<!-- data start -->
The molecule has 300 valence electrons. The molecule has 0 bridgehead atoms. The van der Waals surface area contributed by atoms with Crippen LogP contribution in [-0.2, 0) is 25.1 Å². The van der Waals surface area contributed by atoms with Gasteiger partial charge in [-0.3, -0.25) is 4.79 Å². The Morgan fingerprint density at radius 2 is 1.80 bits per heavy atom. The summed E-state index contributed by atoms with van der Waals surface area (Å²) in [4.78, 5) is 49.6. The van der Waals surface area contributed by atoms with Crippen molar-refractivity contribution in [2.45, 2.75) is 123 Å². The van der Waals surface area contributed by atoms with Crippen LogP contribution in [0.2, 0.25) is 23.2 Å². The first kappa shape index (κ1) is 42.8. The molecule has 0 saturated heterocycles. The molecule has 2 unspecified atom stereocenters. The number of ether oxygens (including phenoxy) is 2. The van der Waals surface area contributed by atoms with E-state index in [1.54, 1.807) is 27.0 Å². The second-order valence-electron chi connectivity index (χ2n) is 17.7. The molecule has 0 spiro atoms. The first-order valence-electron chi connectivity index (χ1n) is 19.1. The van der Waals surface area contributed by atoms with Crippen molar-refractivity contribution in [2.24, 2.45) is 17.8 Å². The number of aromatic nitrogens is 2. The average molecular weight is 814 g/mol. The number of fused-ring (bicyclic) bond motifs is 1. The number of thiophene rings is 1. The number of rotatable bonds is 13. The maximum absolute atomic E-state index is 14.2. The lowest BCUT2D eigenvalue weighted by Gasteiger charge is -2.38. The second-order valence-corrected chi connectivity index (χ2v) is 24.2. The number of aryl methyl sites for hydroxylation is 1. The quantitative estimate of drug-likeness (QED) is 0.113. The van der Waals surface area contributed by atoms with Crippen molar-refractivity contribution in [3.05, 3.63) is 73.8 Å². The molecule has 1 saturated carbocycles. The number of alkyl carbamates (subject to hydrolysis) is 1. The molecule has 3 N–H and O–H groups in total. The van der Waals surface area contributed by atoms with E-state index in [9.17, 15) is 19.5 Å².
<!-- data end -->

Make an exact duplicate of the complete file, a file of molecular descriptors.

The molecule has 300 valence electrons. The molecule has 0 bridgehead atoms. The van der Waals surface area contributed by atoms with Crippen LogP contribution in [-0.2, 0) is 25.1 Å². The van der Waals surface area contributed by atoms with Gasteiger partial charge in [-0.3, -0.25) is 4.79 Å². The Morgan fingerprint density at radius 2 is 1.80 bits per heavy atom. The summed E-state index contributed by atoms with van der Waals surface area (Å²) in [4.78, 5) is 49.6. The van der Waals surface area contributed by atoms with Crippen molar-refractivity contribution in [2.45, 2.75) is 123 Å². The van der Waals surface area contributed by atoms with Crippen LogP contribution in [0.2, 0.25) is 23.2 Å². The first kappa shape index (κ1) is 42.8. The molecule has 0 saturated heterocycles. The molecule has 2 unspecified atom stereocenters. The number of ether oxygens (including phenoxy) is 2. The van der Waals surface area contributed by atoms with E-state index in [1.54, 1.807) is 27.0 Å². The second-order valence-electron chi connectivity index (χ2n) is 17.7. The molecule has 0 spiro atoms. The first-order valence-electron chi connectivity index (χ1n) is 19.1. The van der Waals surface area contributed by atoms with Crippen molar-refractivity contribution in [2.24, 2.45) is 17.8 Å². The number of aromatic nitrogens is 2. The average molecular weight is 814 g/mol. The number of fused-ring (bicyclic) bond motifs is 1. The number of thiophene rings is 1. The number of rotatable bonds is 13. The maximum absolute atomic E-state index is 14.2. The lowest BCUT2D eigenvalue weighted by Gasteiger charge is -2.38. The second-order valence-corrected chi connectivity index (χ2v) is 24.2. The number of aryl methyl sites for hydroxylation is 1. The quantitative estimate of drug-likeness (QED) is 0.113. The van der Waals surface area contributed by atoms with Crippen molar-refractivity contribution in [3.05, 3.63) is 73.8 Å². The molecule has 1 saturated carbocycles. The number of alkyl carbamates (subject to hydrolysis) is 1. The molecule has 3 N–H and O–H groups in total. The van der Waals surface area contributed by atoms with E-state index in [9.17, 15) is 19.5 Å².